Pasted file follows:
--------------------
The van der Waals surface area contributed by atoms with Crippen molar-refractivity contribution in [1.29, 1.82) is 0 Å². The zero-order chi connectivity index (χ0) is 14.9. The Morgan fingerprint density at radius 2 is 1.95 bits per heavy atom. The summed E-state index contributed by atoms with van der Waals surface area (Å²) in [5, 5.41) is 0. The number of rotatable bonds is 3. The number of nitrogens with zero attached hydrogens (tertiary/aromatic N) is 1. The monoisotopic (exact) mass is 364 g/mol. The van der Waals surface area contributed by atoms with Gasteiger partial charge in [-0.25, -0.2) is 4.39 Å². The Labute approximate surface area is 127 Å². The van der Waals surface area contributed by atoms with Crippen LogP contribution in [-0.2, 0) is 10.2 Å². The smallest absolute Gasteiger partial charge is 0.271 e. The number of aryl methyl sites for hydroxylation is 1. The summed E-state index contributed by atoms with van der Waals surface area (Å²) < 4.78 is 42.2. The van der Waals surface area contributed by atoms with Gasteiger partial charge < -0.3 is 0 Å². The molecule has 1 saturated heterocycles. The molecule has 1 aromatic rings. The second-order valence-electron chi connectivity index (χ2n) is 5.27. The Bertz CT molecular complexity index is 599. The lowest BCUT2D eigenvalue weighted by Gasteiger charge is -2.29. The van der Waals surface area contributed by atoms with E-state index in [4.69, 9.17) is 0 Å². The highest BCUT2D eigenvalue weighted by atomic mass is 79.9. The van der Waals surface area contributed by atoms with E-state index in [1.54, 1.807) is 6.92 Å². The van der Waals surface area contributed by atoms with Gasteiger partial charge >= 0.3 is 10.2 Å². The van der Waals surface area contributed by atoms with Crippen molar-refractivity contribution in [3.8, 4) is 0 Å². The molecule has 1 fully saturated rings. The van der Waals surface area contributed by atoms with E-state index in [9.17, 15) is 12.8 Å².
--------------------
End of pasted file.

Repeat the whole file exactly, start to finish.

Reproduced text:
The van der Waals surface area contributed by atoms with Crippen molar-refractivity contribution in [1.29, 1.82) is 0 Å². The zero-order chi connectivity index (χ0) is 14.9. The Morgan fingerprint density at radius 2 is 1.95 bits per heavy atom. The summed E-state index contributed by atoms with van der Waals surface area (Å²) in [5, 5.41) is 0. The number of rotatable bonds is 3. The number of nitrogens with zero attached hydrogens (tertiary/aromatic N) is 1. The monoisotopic (exact) mass is 364 g/mol. The van der Waals surface area contributed by atoms with Gasteiger partial charge in [-0.25, -0.2) is 4.39 Å². The Labute approximate surface area is 127 Å². The van der Waals surface area contributed by atoms with Crippen LogP contribution in [-0.2, 0) is 10.2 Å². The smallest absolute Gasteiger partial charge is 0.271 e. The number of aryl methyl sites for hydroxylation is 1. The summed E-state index contributed by atoms with van der Waals surface area (Å²) < 4.78 is 42.2. The van der Waals surface area contributed by atoms with Gasteiger partial charge < -0.3 is 0 Å². The molecule has 1 saturated heterocycles. The molecule has 1 aromatic rings. The second-order valence-electron chi connectivity index (χ2n) is 5.27. The Bertz CT molecular complexity index is 599. The lowest BCUT2D eigenvalue weighted by Gasteiger charge is -2.29. The van der Waals surface area contributed by atoms with E-state index in [4.69, 9.17) is 0 Å². The highest BCUT2D eigenvalue weighted by atomic mass is 79.9. The van der Waals surface area contributed by atoms with E-state index in [1.54, 1.807) is 6.92 Å². The van der Waals surface area contributed by atoms with Gasteiger partial charge >= 0.3 is 10.2 Å². The van der Waals surface area contributed by atoms with Crippen molar-refractivity contribution in [3.8, 4) is 0 Å². The molecule has 1 fully saturated rings. The van der Waals surface area contributed by atoms with E-state index in [9.17, 15) is 12.8 Å².